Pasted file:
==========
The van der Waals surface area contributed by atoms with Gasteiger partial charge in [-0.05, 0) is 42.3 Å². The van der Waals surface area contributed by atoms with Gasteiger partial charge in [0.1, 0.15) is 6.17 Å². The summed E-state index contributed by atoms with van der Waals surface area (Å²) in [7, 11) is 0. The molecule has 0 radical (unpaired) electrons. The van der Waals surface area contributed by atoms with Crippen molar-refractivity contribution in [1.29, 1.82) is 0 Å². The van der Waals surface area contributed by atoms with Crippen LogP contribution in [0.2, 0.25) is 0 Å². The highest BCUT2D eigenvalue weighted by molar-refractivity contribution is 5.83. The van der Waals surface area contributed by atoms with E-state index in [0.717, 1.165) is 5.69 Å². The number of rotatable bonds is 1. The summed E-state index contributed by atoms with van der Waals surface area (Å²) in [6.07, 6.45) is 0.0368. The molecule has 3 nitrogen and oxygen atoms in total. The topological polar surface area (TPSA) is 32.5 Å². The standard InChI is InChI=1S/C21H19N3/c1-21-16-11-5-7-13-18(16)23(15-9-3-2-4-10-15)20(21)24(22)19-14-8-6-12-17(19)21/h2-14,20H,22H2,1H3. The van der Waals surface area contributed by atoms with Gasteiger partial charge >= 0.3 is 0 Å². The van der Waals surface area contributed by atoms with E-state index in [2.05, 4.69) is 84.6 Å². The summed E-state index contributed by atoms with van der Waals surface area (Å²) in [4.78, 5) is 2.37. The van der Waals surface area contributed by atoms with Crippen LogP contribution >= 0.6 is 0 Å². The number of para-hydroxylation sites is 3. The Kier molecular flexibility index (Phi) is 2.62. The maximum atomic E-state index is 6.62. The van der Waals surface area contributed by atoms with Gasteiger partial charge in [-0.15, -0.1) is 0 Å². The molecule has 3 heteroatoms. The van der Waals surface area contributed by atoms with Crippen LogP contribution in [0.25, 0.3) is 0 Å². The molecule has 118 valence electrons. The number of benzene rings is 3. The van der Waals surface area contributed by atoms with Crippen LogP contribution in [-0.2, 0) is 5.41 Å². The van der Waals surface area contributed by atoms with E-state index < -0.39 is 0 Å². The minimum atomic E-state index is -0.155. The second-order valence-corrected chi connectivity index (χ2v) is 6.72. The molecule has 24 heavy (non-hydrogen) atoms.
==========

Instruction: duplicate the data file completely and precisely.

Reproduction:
The van der Waals surface area contributed by atoms with Gasteiger partial charge in [-0.05, 0) is 42.3 Å². The van der Waals surface area contributed by atoms with Gasteiger partial charge in [0.1, 0.15) is 6.17 Å². The summed E-state index contributed by atoms with van der Waals surface area (Å²) in [7, 11) is 0. The molecule has 0 radical (unpaired) electrons. The van der Waals surface area contributed by atoms with Crippen molar-refractivity contribution in [1.29, 1.82) is 0 Å². The van der Waals surface area contributed by atoms with Crippen LogP contribution in [0.2, 0.25) is 0 Å². The highest BCUT2D eigenvalue weighted by molar-refractivity contribution is 5.83. The van der Waals surface area contributed by atoms with E-state index in [0.717, 1.165) is 5.69 Å². The number of rotatable bonds is 1. The summed E-state index contributed by atoms with van der Waals surface area (Å²) in [6.07, 6.45) is 0.0368. The molecule has 3 nitrogen and oxygen atoms in total. The topological polar surface area (TPSA) is 32.5 Å². The standard InChI is InChI=1S/C21H19N3/c1-21-16-11-5-7-13-18(16)23(15-9-3-2-4-10-15)20(21)24(22)19-14-8-6-12-17(19)21/h2-14,20H,22H2,1H3. The van der Waals surface area contributed by atoms with Gasteiger partial charge >= 0.3 is 0 Å². The van der Waals surface area contributed by atoms with E-state index in [2.05, 4.69) is 84.6 Å². The summed E-state index contributed by atoms with van der Waals surface area (Å²) in [4.78, 5) is 2.37. The van der Waals surface area contributed by atoms with Crippen LogP contribution >= 0.6 is 0 Å². The number of para-hydroxylation sites is 3. The Kier molecular flexibility index (Phi) is 2.62. The maximum atomic E-state index is 6.62. The van der Waals surface area contributed by atoms with Gasteiger partial charge in [-0.15, -0.1) is 0 Å². The molecule has 3 heteroatoms. The van der Waals surface area contributed by atoms with Crippen LogP contribution in [0.25, 0.3) is 0 Å². The molecule has 118 valence electrons. The number of benzene rings is 3. The van der Waals surface area contributed by atoms with Crippen LogP contribution in [-0.2, 0) is 5.41 Å². The van der Waals surface area contributed by atoms with E-state index < -0.39 is 0 Å². The minimum atomic E-state index is -0.155. The second-order valence-corrected chi connectivity index (χ2v) is 6.72. The molecule has 24 heavy (non-hydrogen) atoms.